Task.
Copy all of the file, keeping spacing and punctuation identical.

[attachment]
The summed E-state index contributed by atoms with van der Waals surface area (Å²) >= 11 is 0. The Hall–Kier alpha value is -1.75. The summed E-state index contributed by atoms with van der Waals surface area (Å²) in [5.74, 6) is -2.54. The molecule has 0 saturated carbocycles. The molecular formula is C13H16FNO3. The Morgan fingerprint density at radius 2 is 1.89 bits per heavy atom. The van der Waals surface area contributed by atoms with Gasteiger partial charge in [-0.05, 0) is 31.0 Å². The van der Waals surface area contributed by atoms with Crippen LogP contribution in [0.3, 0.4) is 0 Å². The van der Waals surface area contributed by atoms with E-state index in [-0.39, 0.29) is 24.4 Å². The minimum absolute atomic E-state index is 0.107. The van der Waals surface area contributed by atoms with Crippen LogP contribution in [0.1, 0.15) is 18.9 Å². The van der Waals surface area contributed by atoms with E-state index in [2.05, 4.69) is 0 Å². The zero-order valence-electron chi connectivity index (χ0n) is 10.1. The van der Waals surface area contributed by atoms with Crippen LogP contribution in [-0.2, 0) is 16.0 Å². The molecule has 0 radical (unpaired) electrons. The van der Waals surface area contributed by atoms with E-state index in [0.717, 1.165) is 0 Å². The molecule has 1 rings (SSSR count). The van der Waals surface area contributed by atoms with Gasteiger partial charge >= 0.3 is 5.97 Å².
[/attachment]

The summed E-state index contributed by atoms with van der Waals surface area (Å²) >= 11 is 0. The Hall–Kier alpha value is -1.75. The summed E-state index contributed by atoms with van der Waals surface area (Å²) in [5.74, 6) is -2.54. The molecule has 0 saturated carbocycles. The molecular formula is C13H16FNO3. The Morgan fingerprint density at radius 2 is 1.89 bits per heavy atom. The van der Waals surface area contributed by atoms with Gasteiger partial charge in [-0.05, 0) is 31.0 Å². The van der Waals surface area contributed by atoms with Crippen LogP contribution in [0.3, 0.4) is 0 Å². The van der Waals surface area contributed by atoms with E-state index in [-0.39, 0.29) is 24.4 Å². The minimum absolute atomic E-state index is 0.107. The van der Waals surface area contributed by atoms with Crippen LogP contribution in [0.1, 0.15) is 18.9 Å². The van der Waals surface area contributed by atoms with E-state index in [2.05, 4.69) is 0 Å². The zero-order valence-electron chi connectivity index (χ0n) is 10.1. The van der Waals surface area contributed by atoms with Crippen LogP contribution in [-0.2, 0) is 16.0 Å². The molecule has 0 radical (unpaired) electrons. The van der Waals surface area contributed by atoms with E-state index in [0.717, 1.165) is 0 Å². The molecule has 1 rings (SSSR count). The van der Waals surface area contributed by atoms with Gasteiger partial charge >= 0.3 is 5.97 Å².